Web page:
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Ed Sheeran “Shape Of You” Copyright Lawsuit

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Ed Sheeran has been accused by two other musicians called Sami Chokri and Ross O’Donoghue, who claim that the singer has been copying their work and that the hit track “Shape Of You” infringes “particular lines and phrases” from their 2015 composition. Ed Sheeran denied this allegation and told the court on Monday the 7thof March 2022 that he often shared credit with artists who are unknown or lesser known, such as Shivers and Visiting Hours.

The track “Shape Of You” was at the number one spot for 14 weeks in the UK in 2017, leading it to become the bestselling song of the year in the world. However, now the songwriters Sami Chokri and Ross O’Donoghue have claimed that there is a part of the song that is similar to their own track “Oh Why”, which was released by Chokri under the name Sami Switch in 2015.

Ed Sheeran spoke to the court on Monday the 7th of March, saying, “All those examples are not famous artists that we’ve cleared songs with and that’s what I have to say on that.”

Andrew Sutcliffe QC, the barrister for the two musicians, said that Ed Sheeran “borrows ideas and throws them into his songs, sometimes he will acknowledge it but sometimes he won’t.”

“Shape Of You” was created by Ed Sheeran with co-writers Steve Mac and Snow Patrol’s Johnny McDaid, both of whom were also in court. When the song was released, the singer “added the team behind TLC’s 1999 single ‘No Scrubs’ to the song’s writing credits after some commentators pointed out similarities”.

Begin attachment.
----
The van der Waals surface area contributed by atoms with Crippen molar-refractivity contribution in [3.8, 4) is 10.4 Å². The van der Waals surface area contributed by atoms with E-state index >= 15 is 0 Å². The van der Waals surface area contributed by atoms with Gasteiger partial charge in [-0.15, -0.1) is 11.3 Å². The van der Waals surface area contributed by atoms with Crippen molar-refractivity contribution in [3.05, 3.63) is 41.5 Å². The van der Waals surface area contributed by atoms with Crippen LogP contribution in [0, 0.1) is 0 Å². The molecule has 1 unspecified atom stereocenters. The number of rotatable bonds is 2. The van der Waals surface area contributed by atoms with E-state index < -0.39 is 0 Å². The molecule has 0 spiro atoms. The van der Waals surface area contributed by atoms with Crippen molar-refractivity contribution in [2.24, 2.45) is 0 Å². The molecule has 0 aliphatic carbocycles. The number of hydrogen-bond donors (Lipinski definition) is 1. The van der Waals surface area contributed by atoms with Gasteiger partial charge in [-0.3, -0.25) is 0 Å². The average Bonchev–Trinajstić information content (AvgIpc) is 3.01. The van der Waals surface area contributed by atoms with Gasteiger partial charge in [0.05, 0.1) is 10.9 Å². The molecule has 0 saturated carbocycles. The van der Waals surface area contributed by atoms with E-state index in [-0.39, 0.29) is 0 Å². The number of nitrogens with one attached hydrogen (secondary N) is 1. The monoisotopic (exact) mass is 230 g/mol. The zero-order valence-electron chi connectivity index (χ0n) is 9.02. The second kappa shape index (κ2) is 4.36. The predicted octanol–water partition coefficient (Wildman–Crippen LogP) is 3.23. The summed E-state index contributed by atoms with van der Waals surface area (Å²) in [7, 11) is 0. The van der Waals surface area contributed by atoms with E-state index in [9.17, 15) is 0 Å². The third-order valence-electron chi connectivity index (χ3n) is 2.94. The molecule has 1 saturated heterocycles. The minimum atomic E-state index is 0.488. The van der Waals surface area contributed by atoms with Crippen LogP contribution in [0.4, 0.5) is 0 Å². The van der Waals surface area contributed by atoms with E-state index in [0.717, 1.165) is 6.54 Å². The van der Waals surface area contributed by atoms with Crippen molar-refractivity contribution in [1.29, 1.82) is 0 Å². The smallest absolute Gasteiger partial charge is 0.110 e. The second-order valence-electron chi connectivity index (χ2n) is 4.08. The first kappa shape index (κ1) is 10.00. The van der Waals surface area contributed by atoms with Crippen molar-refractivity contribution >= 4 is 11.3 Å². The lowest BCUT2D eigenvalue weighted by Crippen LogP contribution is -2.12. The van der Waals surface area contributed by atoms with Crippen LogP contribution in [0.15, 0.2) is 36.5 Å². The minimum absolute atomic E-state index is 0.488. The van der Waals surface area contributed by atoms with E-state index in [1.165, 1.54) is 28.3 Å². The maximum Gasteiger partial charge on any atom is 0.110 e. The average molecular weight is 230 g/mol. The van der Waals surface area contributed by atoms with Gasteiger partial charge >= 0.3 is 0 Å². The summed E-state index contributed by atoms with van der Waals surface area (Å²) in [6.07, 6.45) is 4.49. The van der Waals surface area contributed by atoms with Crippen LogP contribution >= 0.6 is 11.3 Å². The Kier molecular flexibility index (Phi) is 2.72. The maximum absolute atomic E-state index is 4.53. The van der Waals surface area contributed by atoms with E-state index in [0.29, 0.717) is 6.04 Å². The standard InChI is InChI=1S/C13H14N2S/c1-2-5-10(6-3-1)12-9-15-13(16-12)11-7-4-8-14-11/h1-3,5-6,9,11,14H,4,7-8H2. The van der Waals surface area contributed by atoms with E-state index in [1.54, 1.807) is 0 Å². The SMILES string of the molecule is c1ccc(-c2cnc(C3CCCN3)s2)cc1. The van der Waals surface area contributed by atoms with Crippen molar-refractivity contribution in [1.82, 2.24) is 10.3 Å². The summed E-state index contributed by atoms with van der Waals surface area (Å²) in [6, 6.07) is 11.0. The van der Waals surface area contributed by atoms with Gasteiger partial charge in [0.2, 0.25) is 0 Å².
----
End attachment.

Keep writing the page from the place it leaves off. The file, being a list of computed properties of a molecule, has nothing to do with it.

The barrister Andrew Sutcliffe QC said in response to all the evidence that Ed Sheeran provided, “The evidence is overwhelming that at the time of writing Shape of You, your songwriting process involved collecting ideas.”

LONDON, ENGLAND – FEBRUARY 22: EDITORIAL USE ONLY. Ed Sheeran performs on stage at The BRIT Awards 2017 at The O2 Arena on February 22, 2017 in London, England. (Photo by Karwai Tang/WireImage)

Ed Sheeran said that the challenged elements of “Shape Of You” was “very short” and that the similar parts of both songs were “entirely commonplace”. He said, “Even so, if I had heard Oh Why at the time and had referenced it, I would have taken steps to clear it. I have always tried to be completely fair in crediting anyone who makes any contribution to any song I write. I do refer to other works on occasion when I write, as do many songwriters. If there is a reference to another work, I notify my team so that steps can be taken to obtain clearance. I have been as scrupulous as I possibly can and have even given credits to people who I believe may have been no more than a mere influence for a songwriting element. This is because I want to treat other songwriters fairly.”

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